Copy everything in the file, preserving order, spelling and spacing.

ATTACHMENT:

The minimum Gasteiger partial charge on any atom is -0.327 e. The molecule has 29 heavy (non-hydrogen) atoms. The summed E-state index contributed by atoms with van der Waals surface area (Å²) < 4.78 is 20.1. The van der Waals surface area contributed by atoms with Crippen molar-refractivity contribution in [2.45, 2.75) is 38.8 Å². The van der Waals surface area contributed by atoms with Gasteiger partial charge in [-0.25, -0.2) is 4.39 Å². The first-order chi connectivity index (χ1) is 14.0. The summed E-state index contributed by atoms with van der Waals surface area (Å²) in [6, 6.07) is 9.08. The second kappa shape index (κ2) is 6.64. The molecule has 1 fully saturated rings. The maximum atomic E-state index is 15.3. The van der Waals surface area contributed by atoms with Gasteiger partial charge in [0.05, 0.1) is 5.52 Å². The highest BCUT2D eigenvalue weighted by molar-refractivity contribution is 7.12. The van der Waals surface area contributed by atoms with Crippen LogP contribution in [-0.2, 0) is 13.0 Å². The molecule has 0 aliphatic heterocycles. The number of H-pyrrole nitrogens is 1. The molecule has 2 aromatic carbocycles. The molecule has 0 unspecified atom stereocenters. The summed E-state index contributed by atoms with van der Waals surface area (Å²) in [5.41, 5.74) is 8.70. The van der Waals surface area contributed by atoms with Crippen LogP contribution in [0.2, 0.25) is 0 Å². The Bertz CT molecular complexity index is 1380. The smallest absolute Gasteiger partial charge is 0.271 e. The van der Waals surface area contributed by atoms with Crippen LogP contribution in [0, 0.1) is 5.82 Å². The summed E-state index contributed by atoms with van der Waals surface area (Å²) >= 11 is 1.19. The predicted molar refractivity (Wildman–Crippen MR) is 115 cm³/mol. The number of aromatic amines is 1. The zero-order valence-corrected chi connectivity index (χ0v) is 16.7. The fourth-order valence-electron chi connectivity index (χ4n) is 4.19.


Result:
The minimum Gasteiger partial charge on any atom is -0.327 e. The molecule has 29 heavy (non-hydrogen) atoms. The summed E-state index contributed by atoms with van der Waals surface area (Å²) < 4.78 is 20.1. The van der Waals surface area contributed by atoms with Crippen molar-refractivity contribution in [2.45, 2.75) is 38.8 Å². The van der Waals surface area contributed by atoms with Gasteiger partial charge in [-0.25, -0.2) is 4.39 Å². The first-order chi connectivity index (χ1) is 14.0. The summed E-state index contributed by atoms with van der Waals surface area (Å²) in [6, 6.07) is 9.08. The second kappa shape index (κ2) is 6.64. The molecule has 1 fully saturated rings. The maximum atomic E-state index is 15.3. The van der Waals surface area contributed by atoms with Gasteiger partial charge in [0.05, 0.1) is 5.52 Å². The highest BCUT2D eigenvalue weighted by molar-refractivity contribution is 7.12. The van der Waals surface area contributed by atoms with Crippen LogP contribution in [-0.2, 0) is 13.0 Å². The molecule has 0 aliphatic heterocycles. The number of H-pyrrole nitrogens is 1. The molecule has 2 aromatic carbocycles. The molecule has 0 unspecified atom stereocenters. The summed E-state index contributed by atoms with van der Waals surface area (Å²) in [5.41, 5.74) is 8.70. The van der Waals surface area contributed by atoms with Crippen LogP contribution in [0.2, 0.25) is 0 Å². The Bertz CT molecular complexity index is 1380. The smallest absolute Gasteiger partial charge is 0.271 e. The van der Waals surface area contributed by atoms with Crippen LogP contribution in [0, 0.1) is 5.82 Å². The summed E-state index contributed by atoms with van der Waals surface area (Å²) >= 11 is 1.19. The predicted molar refractivity (Wildman–Crippen MR) is 115 cm³/mol. The number of aromatic amines is 1. The zero-order valence-corrected chi connectivity index (χ0v) is 16.7. The fourth-order valence-electron chi connectivity index (χ4n) is 4.19.